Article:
Monday, August 04, 2014

Grad students take note ...

Be sure to credit xkcd when you use this approach. (And check out the roll over.)




Thursday, July 31, 2014

Attack of the homophones!

Delightful story in the always delightful Wonkette about a guy who got fired for writing a blog post about homophones, because it sounded too ... icky.  It kind of sounded like another word, you might say.  Of course they had to use the tired old "cunning linguist" joke, but at least with a good graphic.

I did guffaw a bit (but daintily) when I saw their picture of an illustration the firee used in his blog post:

I mean, the very first one is a really bad example!  Tell me you don't look at it and say [rɛd] ~ [rijd].  And BTW, ant ~ aunt only works for some dialects.

It's just as well he got fired.  What might he have brought up next - polysemy???

Tuesday, July 22, 2014

"Interested in regional and social differences in speech? We are too!"

Just got an email with that subject line for a study about how people identify speakers of different dialects:
Our research team at the University of Wisconsin is recruiting subjects for research on how people perceive and identify dialects of languages people speak. If you’d like to participate, just visit this link, and you’ll hear speech samples and can answer questions about them, e.g. where the speakers are from and whether you think they have strong accents.  The survey will not work on a smartphone; please only use a laptop, desktop, or tablet.
If you have any questions about the study, feel free to contact the study team by emailing jsalmons@wisc.edu. And you are welcome to contact us later if you would like to know about our findings as we learn more about the many ways our speech varies.
Could be fun.

Wednesday, June 25, 2014

Wisconsin Englishes update ...

Word on the street is that Wisconsin Englishes will be on Wisconsin Public Radio in western Wisconsin tomorrow, on Spectrum West with Al Ross.

And the Wisconsin Englishes Project website has been spiffed up a little ... various updates and a bunch of teaching materials, etc. You can check it out here.

Tuesday, June 24, 2014

More on the origins of Yiddish

Following up on the last post here's the link to the second piece from Tablet about the origins of Yiddish, "The Mystery of the Origins of Yiddish Will Never Be Solved: How an academic field—marked by petty fighting, misguided ideological debates, and personal proximity to tragedy—doomed itself" by Batya Ungar-Sargon. It features first-person accounts from a set of central figures and is worth a read, though my sense is that the state of things is hardly as bleak as it's made out to be ...

Wednesday, June 18, 2014

The Origins of Yiddish

In keeping with our recent non-news news trend, reader cg passed along this link to a long article by Cherie Woodworth in Tablet on the origins of the Yiddish language yesterday. The piece is new to Tablet, but is a reprint from Kritika 2010. Worth reading.

The controversy that the piece reviews is considerably older … where and how Yiddish came into existence as a language. That whole story is rich and amazing (the briefest and best starting point, I think, is in Neil Jacobs' Yiddish: A linguistic introduction (Oxford, 2005). The focus in this article is much narrower, contrasting Max Weinreich's History of the Yiddish Language with the views of Paul Wexler, with a bit on genetics tossed in. Weinreich is a revered figure in and far beyond Yiddish linguistics, like his son Uriel (who was mentioned in our last post, here.) Wexler seems to have a reputation as a rock thrower, though some hasten to add that he has important ideas and isn't just a crank. So, this makes for a pretty good story line.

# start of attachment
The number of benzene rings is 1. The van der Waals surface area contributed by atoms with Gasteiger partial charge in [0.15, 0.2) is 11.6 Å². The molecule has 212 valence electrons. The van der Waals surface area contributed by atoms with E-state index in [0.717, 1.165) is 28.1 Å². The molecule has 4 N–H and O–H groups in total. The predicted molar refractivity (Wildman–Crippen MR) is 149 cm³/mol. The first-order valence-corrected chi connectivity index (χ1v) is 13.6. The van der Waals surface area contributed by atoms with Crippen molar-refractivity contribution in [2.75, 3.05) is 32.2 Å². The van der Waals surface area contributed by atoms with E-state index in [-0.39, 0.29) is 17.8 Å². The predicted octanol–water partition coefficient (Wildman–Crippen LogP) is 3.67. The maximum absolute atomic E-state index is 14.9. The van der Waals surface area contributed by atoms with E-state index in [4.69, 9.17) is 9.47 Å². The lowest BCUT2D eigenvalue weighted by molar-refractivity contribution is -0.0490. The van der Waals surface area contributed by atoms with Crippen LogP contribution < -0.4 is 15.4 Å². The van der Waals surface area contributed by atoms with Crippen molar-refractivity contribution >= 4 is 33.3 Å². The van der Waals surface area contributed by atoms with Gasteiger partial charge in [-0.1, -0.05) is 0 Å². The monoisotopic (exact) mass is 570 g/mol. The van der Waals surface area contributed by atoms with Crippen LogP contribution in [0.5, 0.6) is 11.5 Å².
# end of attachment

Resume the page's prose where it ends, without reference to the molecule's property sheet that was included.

But the reason for this post is simpler ... Woodworth, who was a historian, spends an inordinate amount of time talking about the scholarly apparatus of Weinreich's book, pictured here. Our house historical linguist on Team Verb says that Weinreich's book may be his favorite history of a language overall and he reports that it does indeed have something like 750 pages of footnotes. His comment:
Yeah, she gets the feel of the book right ... it's good, solid linguistics, but with this incredible narrative story line.  That one footnote Woodworth focuses on that runs for 20 pages is in ways like an article but with paragraphs of annotated bibliography and such inserted into it. But it's not a footnote in the traditional sense, more like a sidebar commentary on the whole section of the text it references. And, yes, the section of the book it references is considerably shorter than the 'footnote'.
Tablet announces that next week, they're running a profile of "the academic personalities and their battles in the field of linguistics." I'm keeping an eye out for that.

Monday, June 16, 2014

Schwa Fire

Trying to do actual work seems to be a higher priority than blogging these days for the many members of Team Verb, so we're taking a kind of Last Week Tonight approach, I suppose. The news of the launch of Schwa Fire is now old enough that it fits our bill, in fact.

First, the bad news, which you know if you follow language journalism: it's a paid subscription. But it's pretty modest and individual articles are downright cheap.

But the first issue was clearly worth the price, for me at least. Arika Okrent is one of my favorite popular writers in linguistics (up there with Ben Zimmer and Jan Freeman) and her piece on a huge trove of Yiddish sound recordings is great. The treat of the whole issue was actually hearing Uriel Weinreich's voice. I didn't know what linguistics was when he was alive, but have read and learned from his stuff for, well, ever.  There's also an essay by Russell Cobb on the changing dialect landscape in the US, dealing with the opposing trends of convergence versus divergence of American regional speech.